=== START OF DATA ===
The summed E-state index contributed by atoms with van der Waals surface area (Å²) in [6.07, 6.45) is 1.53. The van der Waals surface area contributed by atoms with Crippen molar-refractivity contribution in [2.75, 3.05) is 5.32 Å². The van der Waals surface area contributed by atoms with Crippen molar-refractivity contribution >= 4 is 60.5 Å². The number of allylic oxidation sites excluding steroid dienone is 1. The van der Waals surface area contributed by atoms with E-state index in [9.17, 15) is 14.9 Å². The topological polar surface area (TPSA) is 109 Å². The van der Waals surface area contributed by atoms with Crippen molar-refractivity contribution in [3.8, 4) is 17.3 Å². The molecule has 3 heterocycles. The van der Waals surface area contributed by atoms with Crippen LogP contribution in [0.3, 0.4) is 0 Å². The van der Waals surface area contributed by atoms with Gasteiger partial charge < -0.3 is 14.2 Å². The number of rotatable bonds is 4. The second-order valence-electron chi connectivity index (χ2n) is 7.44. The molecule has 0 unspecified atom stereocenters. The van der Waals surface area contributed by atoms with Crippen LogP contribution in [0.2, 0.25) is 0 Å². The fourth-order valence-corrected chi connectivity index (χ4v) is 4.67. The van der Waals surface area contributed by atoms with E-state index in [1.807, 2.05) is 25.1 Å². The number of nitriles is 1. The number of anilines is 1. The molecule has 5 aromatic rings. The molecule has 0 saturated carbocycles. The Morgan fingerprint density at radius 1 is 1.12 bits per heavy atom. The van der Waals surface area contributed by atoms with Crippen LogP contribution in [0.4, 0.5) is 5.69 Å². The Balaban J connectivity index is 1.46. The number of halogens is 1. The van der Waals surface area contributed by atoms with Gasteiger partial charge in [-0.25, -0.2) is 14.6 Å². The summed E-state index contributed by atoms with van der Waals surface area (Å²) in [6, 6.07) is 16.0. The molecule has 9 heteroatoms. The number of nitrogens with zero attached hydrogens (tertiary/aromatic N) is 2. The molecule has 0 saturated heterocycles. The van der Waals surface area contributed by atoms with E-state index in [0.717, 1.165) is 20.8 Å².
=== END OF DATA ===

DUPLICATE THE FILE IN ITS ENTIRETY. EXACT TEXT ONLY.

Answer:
The summed E-state index contributed by atoms with van der Waals surface area (Å²) in [6.07, 6.45) is 1.53. The van der Waals surface area contributed by atoms with Crippen molar-refractivity contribution in [2.75, 3.05) is 5.32 Å². The van der Waals surface area contributed by atoms with Crippen molar-refractivity contribution >= 4 is 60.5 Å². The number of allylic oxidation sites excluding steroid dienone is 1. The van der Waals surface area contributed by atoms with E-state index in [9.17, 15) is 14.9 Å². The topological polar surface area (TPSA) is 109 Å². The van der Waals surface area contributed by atoms with Crippen molar-refractivity contribution in [3.8, 4) is 17.3 Å². The molecule has 3 heterocycles. The van der Waals surface area contributed by atoms with Crippen LogP contribution in [0.3, 0.4) is 0 Å². The van der Waals surface area contributed by atoms with Gasteiger partial charge < -0.3 is 14.2 Å². The number of rotatable bonds is 4. The second-order valence-electron chi connectivity index (χ2n) is 7.44. The molecule has 0 unspecified atom stereocenters. The van der Waals surface area contributed by atoms with Crippen LogP contribution in [0.2, 0.25) is 0 Å². The fourth-order valence-corrected chi connectivity index (χ4v) is 4.67. The van der Waals surface area contributed by atoms with E-state index in [1.807, 2.05) is 25.1 Å². The number of nitriles is 1. The number of anilines is 1. The molecule has 5 aromatic rings. The molecule has 0 saturated carbocycles. The Morgan fingerprint density at radius 1 is 1.12 bits per heavy atom. The van der Waals surface area contributed by atoms with Crippen LogP contribution in [0.4, 0.5) is 5.69 Å². The Balaban J connectivity index is 1.46. The number of halogens is 1. The van der Waals surface area contributed by atoms with Gasteiger partial charge in [-0.25, -0.2) is 14.6 Å². The summed E-state index contributed by atoms with van der Waals surface area (Å²) in [6, 6.07) is 16.0. The molecule has 9 heteroatoms. The number of nitrogens with zero attached hydrogens (tertiary/aromatic N) is 2. The molecule has 0 saturated heterocycles. The van der Waals surface area contributed by atoms with E-state index in [0.717, 1.165) is 20.8 Å².